- Jul 8, 201421st July 2014 will see the release of a monumental recording of Mozart’s last three symphonies with the Concentus Musicus of Vienna, conducted by Nikolaus Harnoncourt. After 60 years of performing, studying and exploring the works, Harnoncourt is convinced that they were in fact intended by Mozart to be one work: an ‘Instrumental Oratorium’.
“For decades I have felt that every performance of these three symphonies amounts to a voyage of discovery. From the E flat major introduction [Symphony No. 39] we find ourselves setting out on a rocky road that recalls nothing so much as a psychological drama and that leads ultimately to the mighty coda at the end of the final movement of the “Jupiter” Symphony. In short, this is a goal, a final destination. There is no going on after this.” - Nikolaus Harnoncourt
Nikolaus Harnoncourt has performed, studied and explored Mozart’s last three symphonies for over sixty years. The musical content of the three works, as well as the intriguing context of their composition, has plagued these years with questions. Now after all of this time, after sixty years of developing his period-ensemble Concentus Musicus of Vienna, Harnoncourt is ready to present the world with his interpretation of these legendary works: not as three symphonies, but as one work: Mozart’s ‘Instrumental Oratorium’.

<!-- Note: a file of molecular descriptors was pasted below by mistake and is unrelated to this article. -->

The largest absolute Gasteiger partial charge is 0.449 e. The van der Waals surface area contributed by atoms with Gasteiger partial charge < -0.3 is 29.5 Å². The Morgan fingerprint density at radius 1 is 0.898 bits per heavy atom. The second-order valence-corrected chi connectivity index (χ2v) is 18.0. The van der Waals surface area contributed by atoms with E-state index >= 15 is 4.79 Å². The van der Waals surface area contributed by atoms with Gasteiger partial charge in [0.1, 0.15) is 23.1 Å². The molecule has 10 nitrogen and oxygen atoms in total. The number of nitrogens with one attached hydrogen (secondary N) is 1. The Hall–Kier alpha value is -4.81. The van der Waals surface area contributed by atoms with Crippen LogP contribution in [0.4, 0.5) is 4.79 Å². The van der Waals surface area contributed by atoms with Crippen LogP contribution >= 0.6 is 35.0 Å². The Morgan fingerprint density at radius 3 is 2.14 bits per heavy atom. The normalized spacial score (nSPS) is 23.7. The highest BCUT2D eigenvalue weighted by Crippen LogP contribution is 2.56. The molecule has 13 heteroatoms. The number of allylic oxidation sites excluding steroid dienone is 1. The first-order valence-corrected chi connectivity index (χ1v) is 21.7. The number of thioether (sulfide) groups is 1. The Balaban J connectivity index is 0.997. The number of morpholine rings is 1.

“I am now fully convinced of this unity. Why are the themes and motifs so closely related as to be almost identical? Why is the language of those rhetorical figures that had long been used in music explored in such exhaustive detail here? It was usual to write and publish groups of works – as a rule in sets of three or six. But in this case Mozart wrote all three within a matter of weeks, without any obvious reason for doing so, whether in the form of a commission or with a concert in mind.”
As Harnoncourt points out, the similarities of the motifs used in the three symphonies, the fact that the first symphony is the only one with a proper introduction and the last the only one with a finale, and the sense of a ‘journey’ through the three works, suggest the pieces have a unified musical structure. Coupled with this is the context of the symphonies’ writing: these were the first major works that Mozart wrote without a commission or concert in mind, the last symphonies he ever wrote (even though he lived for a further three years), and all were completed in the Summer of 1788, a period during which Mozart was obsessed with Baroque music.
“Mozart must have had a plan: the instrumental Oratorium did not exist as a form. That was his idea. A genius like Mozart does not stumble upon a large-scale work while writing symphonies.”
This is the first time that Harnoncourt has recorded the three symphonies with the Concentus Musicus of Vienna and it marks the culmination of his lifelong journey with the works.content */ ?>
- Mar 3, 2014
Nikolaus Harnoncourt’s recording of the Mozart Requiem is now available for a limited time at a special price as part of the iTunes Essentials series. This wonderful album collection presents superlative performances of essential masterpieces, all from high resolution master recordings, and all Mastered for iTunes.
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- Oct 22, 2013